Legendary fund manager Li Lu (who Charlie Munger backed) once said, 'The biggest investment risk is not the volatility of prices, but whether you will suffer a permanent loss of capital.' So it might be obvious that you need to consider debt, when you think about how risky any given stock is, because too much debt can sink a company. We can see that Endeavour Silver Corp. (TSE:EDR) does use debt in its business. But the more important question is: how much risk is that debt creating?
When Is Debt A Problem?
Debt and other liabilities become risky for a business when it cannot easily fulfill those obligations, either with free cash flow or by raising capital at an attractive price. If things get really bad, the lenders can take control of the business. While that is not too common, we often do see indebted companies permanently diluting shareholders because lenders force them to raise capital at a distressed price. Of course, debt can be an important tool in businesses, particularly capital heavy businesses. When we examine debt levels, we first consider both cash and debt levels, together.
What Is Endeavour Silver's Debt?
As you can see below, at the end of June 2019, Endeavour Silver had US$2.82m of debt, up from none a year ago. Click the image for more detail. However, it does have US$23.2m in cash offsetting this, leading to net cash of US$20.3m.
How Strong Is Endeavour Silver's Balance Sheet?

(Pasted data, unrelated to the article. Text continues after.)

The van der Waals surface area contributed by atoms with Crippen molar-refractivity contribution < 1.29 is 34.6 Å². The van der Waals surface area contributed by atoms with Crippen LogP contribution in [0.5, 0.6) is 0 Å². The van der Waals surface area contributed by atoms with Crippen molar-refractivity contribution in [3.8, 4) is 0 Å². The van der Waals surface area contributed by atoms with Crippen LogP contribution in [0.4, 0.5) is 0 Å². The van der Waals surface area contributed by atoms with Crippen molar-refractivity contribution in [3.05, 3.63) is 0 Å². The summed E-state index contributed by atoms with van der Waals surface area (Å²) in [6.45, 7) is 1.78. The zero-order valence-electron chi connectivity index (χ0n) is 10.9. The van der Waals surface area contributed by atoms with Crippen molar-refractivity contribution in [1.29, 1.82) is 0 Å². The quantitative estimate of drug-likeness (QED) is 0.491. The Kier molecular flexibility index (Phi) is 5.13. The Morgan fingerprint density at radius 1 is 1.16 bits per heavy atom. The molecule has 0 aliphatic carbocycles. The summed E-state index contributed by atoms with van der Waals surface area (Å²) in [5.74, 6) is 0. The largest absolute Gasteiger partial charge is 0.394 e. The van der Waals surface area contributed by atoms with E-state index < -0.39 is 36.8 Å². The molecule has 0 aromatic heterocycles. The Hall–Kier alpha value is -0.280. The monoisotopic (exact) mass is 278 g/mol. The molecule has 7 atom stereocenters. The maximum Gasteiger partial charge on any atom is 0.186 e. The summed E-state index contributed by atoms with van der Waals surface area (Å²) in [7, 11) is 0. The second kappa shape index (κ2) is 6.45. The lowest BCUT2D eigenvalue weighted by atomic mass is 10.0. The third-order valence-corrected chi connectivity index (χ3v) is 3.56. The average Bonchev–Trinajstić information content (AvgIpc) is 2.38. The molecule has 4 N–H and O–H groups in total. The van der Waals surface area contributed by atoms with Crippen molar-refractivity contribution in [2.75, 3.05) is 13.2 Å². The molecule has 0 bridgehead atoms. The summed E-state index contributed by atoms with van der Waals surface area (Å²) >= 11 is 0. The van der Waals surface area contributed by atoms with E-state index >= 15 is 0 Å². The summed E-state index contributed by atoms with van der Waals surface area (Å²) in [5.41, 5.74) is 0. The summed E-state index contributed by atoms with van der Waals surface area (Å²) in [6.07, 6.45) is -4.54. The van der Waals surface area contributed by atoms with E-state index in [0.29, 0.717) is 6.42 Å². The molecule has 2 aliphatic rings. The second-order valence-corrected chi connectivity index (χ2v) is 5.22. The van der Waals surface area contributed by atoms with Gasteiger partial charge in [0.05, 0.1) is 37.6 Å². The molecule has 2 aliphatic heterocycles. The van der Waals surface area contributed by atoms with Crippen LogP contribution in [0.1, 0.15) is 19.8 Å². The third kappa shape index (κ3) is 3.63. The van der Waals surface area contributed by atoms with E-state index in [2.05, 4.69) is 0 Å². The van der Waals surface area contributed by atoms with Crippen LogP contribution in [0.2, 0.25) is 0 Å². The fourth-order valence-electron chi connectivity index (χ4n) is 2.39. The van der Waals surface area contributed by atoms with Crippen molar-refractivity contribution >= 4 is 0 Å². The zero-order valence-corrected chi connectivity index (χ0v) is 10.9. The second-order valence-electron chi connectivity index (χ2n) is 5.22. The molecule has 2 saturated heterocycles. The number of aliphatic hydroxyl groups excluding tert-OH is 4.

According to the last reported balance sheet, Endeavour Silver had liabilities of US$20.5m due within 12 months, and liabilities of US$11.9m due beyond 12 months. Offsetting this, it had US$23.2m in cash and US$26.7m in receivables that were due within 12 months. So it actually has US$17.5m more liquid assets than total liabilities.
This short term liquidity is a sign that Endeavour Silver could probably pay off its debt with ease, as its balance sheet is far from stretched. Simply put, the fact that Endeavour Silver has more cash than debt is arguably a good indication that it can manage its debt safely. There's no doubt that we learn most about debt from the balance sheet. But ultimately the future profitability of the business will decide if Endeavour Silver can strengthen its balance sheet over time. So if you're focused on the future you can check out this free report showing analyst profit forecasts.
Over 12 months, Endeavour Silver saw its revenue drop to US$130m, which is a fall of 19%. We would much prefer see growth.
So How Risky Is Endeavour Silver?
We have no doubt that loss making companies are, in general, riskier than profitable ones. And we do note that Endeavour Silver had negative earnings before interest and tax (EBIT), over the last year. And over the same period it saw negative free cash outflow of US$22m and booked a US$33m accounting loss. Given it only has net cash of US$23m, the company may need to raise more capital if it doesn't reach break-even soon. Overall, its balance sheet doesn't seem overly risky, at the moment, but we're always cautious until we see the positive free cash flow. When I consider a company to be a bit risky, I think it is responsible to check out whether insiders have been reporting any share sales. Luckily, you can click here ito see our graphic depicting Endeavour Silver insider transactions.
When all is said and done, sometimes its easier to focus on companies that don't even need debt. Readers can access a list of growth stocks with zero net debt 100% free, right now.
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